So, then, after the big guys vanished, she created a different set of toys—people. These would be a lot smaller, but would have fairly large brains for their size. So, arguably, they might be capable of providing a richer entertainment base.

And sure enough, the little guys with the (relatively) large brains began to fill up the earth also, and for a while they were great fun to watch. But then she noticed something. As they matured and they began filling their brains with stuff—knowledge—they began doing a lot of really dumb things—like starting wars that killed off a bunch of their own kind. And while wars are a source of considerable entertainment, with the flash-bang and shock and awe stuff, maybe she was tiring of these toys also. Enter the dumbing down the population thing.

As the population dumbs down, the toys begin to create greater and greater ways to destroy themselves. And then, one day someone emerges as The Leader, who decides it would be nifty to just blow up everyone who disagrees with him and others of his ilk. So, he gets his other dumbed-down followers around him and announces his plan. They all start cheering, while drooling at the prospect. So, The Great Leader executes his plan and nuclear winter follows and all the toys begin disappearing until none are left.

And then the earth is quiet for a while, until grasses and trees and termites reappear. And then the creator decides to just rest for a spell, while she ponders the next generation of toys—maybe butterflies
??? 
 

and then I wrote . . .
 


I stood outside on our porch one morning, just the other day. I often come out early, as the sun is rising, just to look. As I stood there, I began thinking; someday this will all be gone. I will no longer stand here looking out at the sky and the trees, and the houses with their residents just beginning to awaken. It will all be gone.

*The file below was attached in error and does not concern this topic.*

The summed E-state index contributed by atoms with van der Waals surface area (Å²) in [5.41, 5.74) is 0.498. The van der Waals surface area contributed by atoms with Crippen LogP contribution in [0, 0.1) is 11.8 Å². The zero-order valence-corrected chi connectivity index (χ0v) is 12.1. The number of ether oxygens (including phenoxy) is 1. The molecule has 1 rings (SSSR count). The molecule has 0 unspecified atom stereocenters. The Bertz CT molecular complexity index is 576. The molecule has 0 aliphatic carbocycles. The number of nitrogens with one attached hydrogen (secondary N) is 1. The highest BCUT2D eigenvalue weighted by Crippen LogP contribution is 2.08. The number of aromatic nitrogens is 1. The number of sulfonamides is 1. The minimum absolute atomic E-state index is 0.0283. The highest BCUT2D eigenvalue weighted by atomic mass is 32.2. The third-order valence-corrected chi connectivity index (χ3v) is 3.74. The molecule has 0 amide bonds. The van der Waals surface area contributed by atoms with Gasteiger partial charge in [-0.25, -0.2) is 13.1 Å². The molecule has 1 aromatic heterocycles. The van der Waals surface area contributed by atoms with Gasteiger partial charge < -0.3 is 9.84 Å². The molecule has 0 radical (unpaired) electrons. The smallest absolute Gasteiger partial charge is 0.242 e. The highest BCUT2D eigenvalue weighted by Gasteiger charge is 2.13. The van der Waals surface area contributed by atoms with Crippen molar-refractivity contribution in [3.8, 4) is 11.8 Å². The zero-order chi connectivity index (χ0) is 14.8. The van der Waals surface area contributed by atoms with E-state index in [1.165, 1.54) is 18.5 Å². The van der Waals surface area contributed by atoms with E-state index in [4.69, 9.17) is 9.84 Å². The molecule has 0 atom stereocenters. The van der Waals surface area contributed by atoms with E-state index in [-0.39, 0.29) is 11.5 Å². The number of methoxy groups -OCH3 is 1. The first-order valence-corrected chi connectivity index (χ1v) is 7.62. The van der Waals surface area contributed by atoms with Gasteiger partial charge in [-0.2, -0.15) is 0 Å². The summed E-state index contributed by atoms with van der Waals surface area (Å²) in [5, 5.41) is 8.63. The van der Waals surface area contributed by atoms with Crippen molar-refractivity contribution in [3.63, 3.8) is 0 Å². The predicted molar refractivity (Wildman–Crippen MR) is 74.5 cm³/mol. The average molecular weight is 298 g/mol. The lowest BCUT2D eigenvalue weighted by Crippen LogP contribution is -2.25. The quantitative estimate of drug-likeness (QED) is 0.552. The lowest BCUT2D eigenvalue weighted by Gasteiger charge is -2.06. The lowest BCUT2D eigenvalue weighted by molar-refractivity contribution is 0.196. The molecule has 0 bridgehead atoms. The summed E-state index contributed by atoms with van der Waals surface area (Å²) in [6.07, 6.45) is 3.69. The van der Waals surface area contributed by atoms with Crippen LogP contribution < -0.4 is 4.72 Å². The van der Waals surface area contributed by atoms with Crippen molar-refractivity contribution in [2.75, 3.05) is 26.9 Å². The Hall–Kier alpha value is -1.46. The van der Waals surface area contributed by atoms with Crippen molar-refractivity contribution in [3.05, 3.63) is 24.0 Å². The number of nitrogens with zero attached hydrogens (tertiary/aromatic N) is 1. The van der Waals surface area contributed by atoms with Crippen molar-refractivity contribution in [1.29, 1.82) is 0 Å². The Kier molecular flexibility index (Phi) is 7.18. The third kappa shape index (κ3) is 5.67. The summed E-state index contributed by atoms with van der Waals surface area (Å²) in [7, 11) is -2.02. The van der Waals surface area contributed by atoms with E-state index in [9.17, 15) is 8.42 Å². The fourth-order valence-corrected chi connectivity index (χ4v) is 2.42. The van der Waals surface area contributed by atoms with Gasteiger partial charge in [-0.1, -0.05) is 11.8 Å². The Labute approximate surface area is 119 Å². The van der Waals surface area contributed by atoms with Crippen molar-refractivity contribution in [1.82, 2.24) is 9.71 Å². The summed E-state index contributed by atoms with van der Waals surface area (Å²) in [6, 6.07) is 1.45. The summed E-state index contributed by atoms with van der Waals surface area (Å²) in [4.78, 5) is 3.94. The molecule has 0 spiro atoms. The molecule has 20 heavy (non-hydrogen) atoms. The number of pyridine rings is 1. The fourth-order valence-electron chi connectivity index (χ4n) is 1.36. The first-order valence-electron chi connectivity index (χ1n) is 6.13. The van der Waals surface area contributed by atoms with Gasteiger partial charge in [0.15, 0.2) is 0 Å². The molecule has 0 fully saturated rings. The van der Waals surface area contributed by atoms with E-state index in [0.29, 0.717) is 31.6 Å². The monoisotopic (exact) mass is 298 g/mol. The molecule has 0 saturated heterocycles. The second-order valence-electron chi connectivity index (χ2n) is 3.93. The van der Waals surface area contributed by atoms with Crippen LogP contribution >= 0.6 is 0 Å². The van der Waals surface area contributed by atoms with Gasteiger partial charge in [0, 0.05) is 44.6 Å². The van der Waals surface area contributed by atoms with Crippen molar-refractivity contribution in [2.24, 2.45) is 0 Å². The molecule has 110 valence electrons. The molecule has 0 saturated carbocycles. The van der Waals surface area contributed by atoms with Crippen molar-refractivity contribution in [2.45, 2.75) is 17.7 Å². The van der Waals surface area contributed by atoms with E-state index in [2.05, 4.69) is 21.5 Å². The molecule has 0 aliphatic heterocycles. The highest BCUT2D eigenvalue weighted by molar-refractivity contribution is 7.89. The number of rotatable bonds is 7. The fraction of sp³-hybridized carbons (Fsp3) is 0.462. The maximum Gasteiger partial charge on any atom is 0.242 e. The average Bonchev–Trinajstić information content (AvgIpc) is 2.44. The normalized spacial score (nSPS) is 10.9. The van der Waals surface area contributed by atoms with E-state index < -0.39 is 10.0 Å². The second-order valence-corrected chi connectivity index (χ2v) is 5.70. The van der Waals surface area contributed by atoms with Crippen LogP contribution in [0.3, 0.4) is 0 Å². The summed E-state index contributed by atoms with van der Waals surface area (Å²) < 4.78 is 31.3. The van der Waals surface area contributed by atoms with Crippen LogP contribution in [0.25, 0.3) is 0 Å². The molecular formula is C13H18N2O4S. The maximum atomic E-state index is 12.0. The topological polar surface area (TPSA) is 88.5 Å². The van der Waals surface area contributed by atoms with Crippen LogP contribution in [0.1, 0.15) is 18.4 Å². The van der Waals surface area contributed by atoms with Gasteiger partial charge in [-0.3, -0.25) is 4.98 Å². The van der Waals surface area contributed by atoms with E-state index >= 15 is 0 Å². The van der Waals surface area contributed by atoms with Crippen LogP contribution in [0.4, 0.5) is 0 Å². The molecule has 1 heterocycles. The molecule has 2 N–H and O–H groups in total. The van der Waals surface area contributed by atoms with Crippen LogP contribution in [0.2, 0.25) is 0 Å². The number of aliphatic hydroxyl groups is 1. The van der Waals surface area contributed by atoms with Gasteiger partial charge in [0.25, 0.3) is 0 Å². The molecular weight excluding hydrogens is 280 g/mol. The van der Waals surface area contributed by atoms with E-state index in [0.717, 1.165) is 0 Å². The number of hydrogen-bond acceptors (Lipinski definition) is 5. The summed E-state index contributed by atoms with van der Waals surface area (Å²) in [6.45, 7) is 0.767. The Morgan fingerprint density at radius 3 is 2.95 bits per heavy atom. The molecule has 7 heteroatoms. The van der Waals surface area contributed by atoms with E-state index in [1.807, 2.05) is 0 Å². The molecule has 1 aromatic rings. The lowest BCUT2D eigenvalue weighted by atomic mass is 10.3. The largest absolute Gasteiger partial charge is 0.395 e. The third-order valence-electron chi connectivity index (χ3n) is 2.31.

Then I corrected myself.

No, one day, it will remain, and only the image in my brain will be gone. But if there is no image in my brain, does it actually exist, this thing I now see? It’s the old, “if a tree falls in the forest and there is no one to hear it, does the tree actually fall? Perhaps, if I am no longer here, then nothing exists.

So then, what are we all doing here? Are we all simply sitting around, waiting for Godot?
I think of the expression about people who, “are simply taking up space.” That is, they aren’t doing anything useful, but what is useful anyway? Is useful getting up in the morning, strapping on a vest filled with dynamite, driving to some crowded marketplace, and then detonating the vest?

Is useful deciding to feed a hungry child?
 

Is useful, then, a relative term, meaning, in the final analysis, exactly nothing?
In a million years, would being useful matter?

We fuss about such terminally stupid things, like whether two people of the same gender should be allowed to marry, while ignoring the fact that half of the “correctly married” will eventually divorce one another, some after great stress, and even violence. But of what consequence are such things anyway? Will the earth cease to rotate if we do one thing and not another?

Did it matter that Adolph Hitler decided to kill six million people simply because they were Jews, or Gypsies, or some other condition he deemed un-Germanic?
Well, it turns out that it did matter, but only briefly, and only to the people he killed, and the people who loved the people he killed. In a million years, Hitler will be as though he never existed. He’s the tree that fell in the forest while no one was around to see it or hear it fall. And the people he killed will also be as though they never existed.

What matters then is the moment . . . now. And the only moment that matters is that which I perceive.
 
And if I act, always act, so as to create beauty, then for those brief moments that I exist, I may fulfill the only possible purpose for which I exist. And if I understand that beauty exists in many forms—a work of art surely, but also the smile of a child, the caress of a loved one, the rising of the sun, or its setting, the low whirring of a hummingbird’s wings as it caresses your path. These matter, even if only for the briefest moments.

For those moments, I truly exist.. .